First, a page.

Land value is a local game. What's done with just a handshake or penned out in a multi-year, multi-tiered agreement can vary from county to county and from field to field. But it's helpful to know how local land values weigh up against the averages, or what producers report.
In late August, USDA released the Cash Rents Survey. The agency between February and June asked producers about their total acres operated and acres rented for cash for irrigated cropland, non-irrigated cropland and permanent pasture for the current year. According the survey, for five Southeastern states, the per acre value and rent has stayed close to flat with a slight uptick.
According to the survey, the average asset value of an acre of irrigated cropland in:
- Alabama in 2020 was $3,500, and in 2021 was $3,350.
- Georgia in 2020 was $3,320, and in 2021 was $3,480.
- Florida in 2020 was $7,190, and in 2021 was $7,300.
- South Carolina in 2020 was $2,830, and in 2021 was $2,900.
- North Carolina in 2020 was $4,180, and in 2021 was $4,290.
According to the survey, the average rent cost of an acre of cropland, which for the survey includes the averages of both irrigated and non-irrigated acres, in:
- Alabama in 2020 was $68, and in 2021 was $66.50.
- Georgia in 2020 was $126, and in 2021 was $135.
- Florida in 2020 was $132, and in 2021 was $127.
- South Carolina in 2020 was $47.50, and in 2021 was $50.50.
- North Carolina in 2020 was $88.50, and in 2021 was $94.50.
The counties with the highest rents for an irrigated acre of cropland in:
- Alabama were Lawrence at $143 and Houston at $136.
- Georgia were Decatur at $254 and Baker at $248.
- Florida were Hillsborough at $405 and Miami-Dade at $408.
- South Carolina were Orangeburg at $154 and Lee at $135.
- North Carolina were Haywood at $290 and Burke at $205.
An average is just an average, though. Location matters, along with other variables when it comes to the value of something in a localized market. Does an acre of crop land you've had your eye on next to a field you already work have a higher value than the county average? Maybe. Does an acre of cropland closer to a suburb or a major city bring a higher market value? The laws of supply and demand and competition for a scarce resource would say, yes, very likely.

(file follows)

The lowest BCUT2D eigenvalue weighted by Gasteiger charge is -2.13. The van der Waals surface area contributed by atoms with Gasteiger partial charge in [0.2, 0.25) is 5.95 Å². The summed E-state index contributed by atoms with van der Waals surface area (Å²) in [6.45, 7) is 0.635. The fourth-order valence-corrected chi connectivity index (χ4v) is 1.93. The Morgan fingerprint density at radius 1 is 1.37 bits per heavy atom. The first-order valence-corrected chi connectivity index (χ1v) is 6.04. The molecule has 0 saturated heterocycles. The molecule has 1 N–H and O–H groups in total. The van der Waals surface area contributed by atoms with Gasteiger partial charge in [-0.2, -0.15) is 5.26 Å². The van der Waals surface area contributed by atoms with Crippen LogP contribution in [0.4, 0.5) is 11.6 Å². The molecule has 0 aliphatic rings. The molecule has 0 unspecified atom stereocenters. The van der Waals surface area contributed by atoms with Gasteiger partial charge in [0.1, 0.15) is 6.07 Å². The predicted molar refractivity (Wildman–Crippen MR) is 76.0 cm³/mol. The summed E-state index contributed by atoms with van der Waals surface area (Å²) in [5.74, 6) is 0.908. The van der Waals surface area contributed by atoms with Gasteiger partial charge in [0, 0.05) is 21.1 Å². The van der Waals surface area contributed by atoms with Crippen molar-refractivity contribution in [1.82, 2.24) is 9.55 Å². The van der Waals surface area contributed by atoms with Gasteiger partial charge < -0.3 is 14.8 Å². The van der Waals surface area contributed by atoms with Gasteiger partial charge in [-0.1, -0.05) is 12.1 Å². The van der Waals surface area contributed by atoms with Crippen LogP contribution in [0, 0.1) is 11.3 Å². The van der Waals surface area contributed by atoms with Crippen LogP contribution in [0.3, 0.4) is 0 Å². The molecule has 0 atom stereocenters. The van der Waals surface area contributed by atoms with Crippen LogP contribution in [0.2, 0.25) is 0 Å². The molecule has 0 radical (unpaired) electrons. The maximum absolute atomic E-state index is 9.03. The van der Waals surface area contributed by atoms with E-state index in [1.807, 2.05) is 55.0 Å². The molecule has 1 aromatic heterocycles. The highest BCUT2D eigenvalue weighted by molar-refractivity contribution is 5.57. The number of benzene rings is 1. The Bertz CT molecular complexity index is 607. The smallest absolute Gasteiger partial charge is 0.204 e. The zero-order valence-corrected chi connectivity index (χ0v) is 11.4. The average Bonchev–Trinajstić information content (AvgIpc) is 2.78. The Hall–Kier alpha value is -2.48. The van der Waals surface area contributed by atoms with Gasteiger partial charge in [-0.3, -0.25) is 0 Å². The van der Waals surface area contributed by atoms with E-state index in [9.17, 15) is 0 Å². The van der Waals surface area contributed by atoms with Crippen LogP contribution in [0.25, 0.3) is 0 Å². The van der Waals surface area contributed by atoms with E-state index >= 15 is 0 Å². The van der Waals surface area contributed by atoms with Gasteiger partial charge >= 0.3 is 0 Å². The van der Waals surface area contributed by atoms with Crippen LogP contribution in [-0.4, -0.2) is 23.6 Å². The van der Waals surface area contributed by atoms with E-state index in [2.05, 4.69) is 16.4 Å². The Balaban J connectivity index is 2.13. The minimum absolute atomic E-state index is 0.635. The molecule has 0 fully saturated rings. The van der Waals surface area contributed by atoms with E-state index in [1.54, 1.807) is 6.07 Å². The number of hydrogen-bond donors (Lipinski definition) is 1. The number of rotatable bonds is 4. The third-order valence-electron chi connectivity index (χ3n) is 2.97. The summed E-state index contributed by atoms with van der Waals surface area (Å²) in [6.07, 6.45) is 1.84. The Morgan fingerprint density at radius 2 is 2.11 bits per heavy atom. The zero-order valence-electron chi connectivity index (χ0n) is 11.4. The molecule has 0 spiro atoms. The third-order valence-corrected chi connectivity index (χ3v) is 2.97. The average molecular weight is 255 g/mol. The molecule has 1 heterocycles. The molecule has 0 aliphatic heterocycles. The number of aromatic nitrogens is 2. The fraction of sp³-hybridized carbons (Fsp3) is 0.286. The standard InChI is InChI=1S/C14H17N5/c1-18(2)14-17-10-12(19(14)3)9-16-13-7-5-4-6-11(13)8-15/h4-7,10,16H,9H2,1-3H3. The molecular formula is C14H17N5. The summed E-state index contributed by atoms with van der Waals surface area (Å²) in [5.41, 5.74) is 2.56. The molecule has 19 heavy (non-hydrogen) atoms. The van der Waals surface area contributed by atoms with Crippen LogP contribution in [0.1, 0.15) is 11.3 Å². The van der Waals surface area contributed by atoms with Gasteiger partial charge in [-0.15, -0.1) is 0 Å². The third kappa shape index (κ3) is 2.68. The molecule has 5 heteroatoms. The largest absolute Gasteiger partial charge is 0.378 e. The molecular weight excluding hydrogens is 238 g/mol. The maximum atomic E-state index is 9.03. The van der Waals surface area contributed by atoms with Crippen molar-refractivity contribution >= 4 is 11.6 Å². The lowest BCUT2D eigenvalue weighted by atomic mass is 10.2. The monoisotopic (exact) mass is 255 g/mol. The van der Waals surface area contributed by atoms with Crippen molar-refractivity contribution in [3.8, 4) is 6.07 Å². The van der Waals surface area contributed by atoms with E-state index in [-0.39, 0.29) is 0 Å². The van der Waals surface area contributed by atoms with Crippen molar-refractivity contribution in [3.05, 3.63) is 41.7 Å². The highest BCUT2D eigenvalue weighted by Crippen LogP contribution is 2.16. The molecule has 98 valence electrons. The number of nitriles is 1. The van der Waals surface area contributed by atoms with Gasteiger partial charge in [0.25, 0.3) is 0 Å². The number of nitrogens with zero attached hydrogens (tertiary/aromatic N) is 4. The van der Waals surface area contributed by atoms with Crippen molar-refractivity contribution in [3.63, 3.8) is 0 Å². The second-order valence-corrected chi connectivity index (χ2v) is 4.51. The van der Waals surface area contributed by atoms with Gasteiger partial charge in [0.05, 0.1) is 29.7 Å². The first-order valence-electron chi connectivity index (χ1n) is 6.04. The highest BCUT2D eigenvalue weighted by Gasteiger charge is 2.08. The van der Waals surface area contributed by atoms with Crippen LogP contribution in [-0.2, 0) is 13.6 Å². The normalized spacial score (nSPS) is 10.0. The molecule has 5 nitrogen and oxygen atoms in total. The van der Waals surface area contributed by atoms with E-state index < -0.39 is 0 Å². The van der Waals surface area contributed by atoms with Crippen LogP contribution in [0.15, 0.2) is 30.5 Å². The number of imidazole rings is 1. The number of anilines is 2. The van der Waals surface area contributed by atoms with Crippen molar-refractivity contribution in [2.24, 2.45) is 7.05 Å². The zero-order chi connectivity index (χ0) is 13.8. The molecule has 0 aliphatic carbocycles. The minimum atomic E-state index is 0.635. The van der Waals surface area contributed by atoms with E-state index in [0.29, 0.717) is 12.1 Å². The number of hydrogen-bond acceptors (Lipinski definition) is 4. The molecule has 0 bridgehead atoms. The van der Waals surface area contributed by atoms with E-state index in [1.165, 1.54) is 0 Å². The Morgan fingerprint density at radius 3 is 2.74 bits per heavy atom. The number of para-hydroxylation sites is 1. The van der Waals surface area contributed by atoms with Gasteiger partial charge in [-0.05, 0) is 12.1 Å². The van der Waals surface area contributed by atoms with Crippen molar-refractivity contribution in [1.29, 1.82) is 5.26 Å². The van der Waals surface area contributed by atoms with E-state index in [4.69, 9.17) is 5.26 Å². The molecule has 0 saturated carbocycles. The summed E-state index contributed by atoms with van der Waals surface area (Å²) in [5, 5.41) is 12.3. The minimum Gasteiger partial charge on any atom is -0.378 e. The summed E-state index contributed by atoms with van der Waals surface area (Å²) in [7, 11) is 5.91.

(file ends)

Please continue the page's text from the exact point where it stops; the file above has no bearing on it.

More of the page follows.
For example, Florida's highest rents for an irrigated acre are within the geographic pulls of Tampa and Miami. Jackson County, located in the panhandle region, is one of the largest row-crop counties in the state. Average cash rent for an irrigated acre in Jackson County is $179.
In Georgia, the highest rents for irrigated acres are in the southern part of the state, where most of the cropland is located, particularly in its southwest corner where rent is typically more than $200 for an irrigated acre. The highest rent for an irrigated acre in North Carolina is in Haywood County, part of the Asheville metropolitan sphere.
Production history, soil type (or maybe who hit Jimmy at the family reunion) can all play into local land negotiations. But data, if nothing else, can help chisel out a benchmark that might come in handy now or down the road.
For the survey, USDA contacted about 260,000 producers. FSA uses cash rent county estimates to determine market rates for USDA programs, such as the Conservation Reserve Program. Other state and federal agencies, universities and research groups sometimes use the information, too.